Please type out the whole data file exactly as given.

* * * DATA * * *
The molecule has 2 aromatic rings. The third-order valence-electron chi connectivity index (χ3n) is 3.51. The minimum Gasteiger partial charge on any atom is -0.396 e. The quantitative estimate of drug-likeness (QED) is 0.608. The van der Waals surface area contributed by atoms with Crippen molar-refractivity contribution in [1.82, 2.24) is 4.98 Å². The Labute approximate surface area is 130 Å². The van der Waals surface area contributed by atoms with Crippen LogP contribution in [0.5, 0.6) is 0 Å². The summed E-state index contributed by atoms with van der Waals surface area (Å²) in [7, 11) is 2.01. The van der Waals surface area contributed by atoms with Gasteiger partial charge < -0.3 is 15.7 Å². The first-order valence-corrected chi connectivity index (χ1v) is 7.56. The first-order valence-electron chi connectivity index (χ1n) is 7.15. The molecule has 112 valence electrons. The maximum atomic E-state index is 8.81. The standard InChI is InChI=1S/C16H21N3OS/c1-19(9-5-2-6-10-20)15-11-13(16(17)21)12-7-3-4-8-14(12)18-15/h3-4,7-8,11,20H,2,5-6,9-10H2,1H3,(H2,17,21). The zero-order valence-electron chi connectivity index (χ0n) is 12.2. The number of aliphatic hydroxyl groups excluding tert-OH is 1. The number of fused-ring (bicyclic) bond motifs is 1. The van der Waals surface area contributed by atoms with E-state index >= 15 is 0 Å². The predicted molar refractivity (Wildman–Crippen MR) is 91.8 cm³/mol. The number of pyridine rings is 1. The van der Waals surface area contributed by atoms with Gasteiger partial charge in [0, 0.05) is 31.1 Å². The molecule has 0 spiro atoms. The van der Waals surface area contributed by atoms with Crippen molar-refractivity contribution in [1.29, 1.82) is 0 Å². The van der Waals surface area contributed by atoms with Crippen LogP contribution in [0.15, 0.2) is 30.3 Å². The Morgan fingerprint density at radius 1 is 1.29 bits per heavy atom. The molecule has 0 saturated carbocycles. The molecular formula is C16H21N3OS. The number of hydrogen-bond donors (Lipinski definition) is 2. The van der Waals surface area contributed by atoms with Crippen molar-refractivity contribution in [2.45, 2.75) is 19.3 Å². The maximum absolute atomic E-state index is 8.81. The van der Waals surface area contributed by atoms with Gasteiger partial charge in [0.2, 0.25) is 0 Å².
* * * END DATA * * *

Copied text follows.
The molecule has 2 aromatic rings. The third-order valence-electron chi connectivity index (χ3n) is 3.51. The minimum Gasteiger partial charge on any atom is -0.396 e. The quantitative estimate of drug-likeness (QED) is 0.608. The van der Waals surface area contributed by atoms with Crippen molar-refractivity contribution in [1.82, 2.24) is 4.98 Å². The Labute approximate surface area is 130 Å². The van der Waals surface area contributed by atoms with Crippen LogP contribution in [0.5, 0.6) is 0 Å². The summed E-state index contributed by atoms with van der Waals surface area (Å²) in [7, 11) is 2.01. The van der Waals surface area contributed by atoms with Gasteiger partial charge < -0.3 is 15.7 Å². The first-order valence-corrected chi connectivity index (χ1v) is 7.56. The first-order valence-electron chi connectivity index (χ1n) is 7.15. The molecule has 112 valence electrons. The maximum atomic E-state index is 8.81. The standard InChI is InChI=1S/C16H21N3OS/c1-19(9-5-2-6-10-20)15-11-13(16(17)21)12-7-3-4-8-14(12)18-15/h3-4,7-8,11,20H,2,5-6,9-10H2,1H3,(H2,17,21). The zero-order valence-electron chi connectivity index (χ0n) is 12.2. The number of aliphatic hydroxyl groups excluding tert-OH is 1. The number of fused-ring (bicyclic) bond motifs is 1. The van der Waals surface area contributed by atoms with E-state index >= 15 is 0 Å². The predicted molar refractivity (Wildman–Crippen MR) is 91.8 cm³/mol. The number of pyridine rings is 1. The van der Waals surface area contributed by atoms with Gasteiger partial charge in [0, 0.05) is 31.1 Å². The molecule has 0 spiro atoms. The van der Waals surface area contributed by atoms with Crippen molar-refractivity contribution in [1.29, 1.82) is 0 Å². The van der Waals surface area contributed by atoms with Crippen LogP contribution in [0.15, 0.2) is 30.3 Å². The Morgan fingerprint density at radius 1 is 1.29 bits per heavy atom. The molecule has 0 saturated carbocycles. The molecular formula is C16H21N3OS. The number of hydrogen-bond donors (Lipinski definition) is 2. The van der Waals surface area contributed by atoms with Crippen molar-refractivity contribution in [2.45, 2.75) is 19.3 Å². The maximum absolute atomic E-state index is 8.81. The van der Waals surface area contributed by atoms with Gasteiger partial charge in [0.2, 0.25) is 0 Å².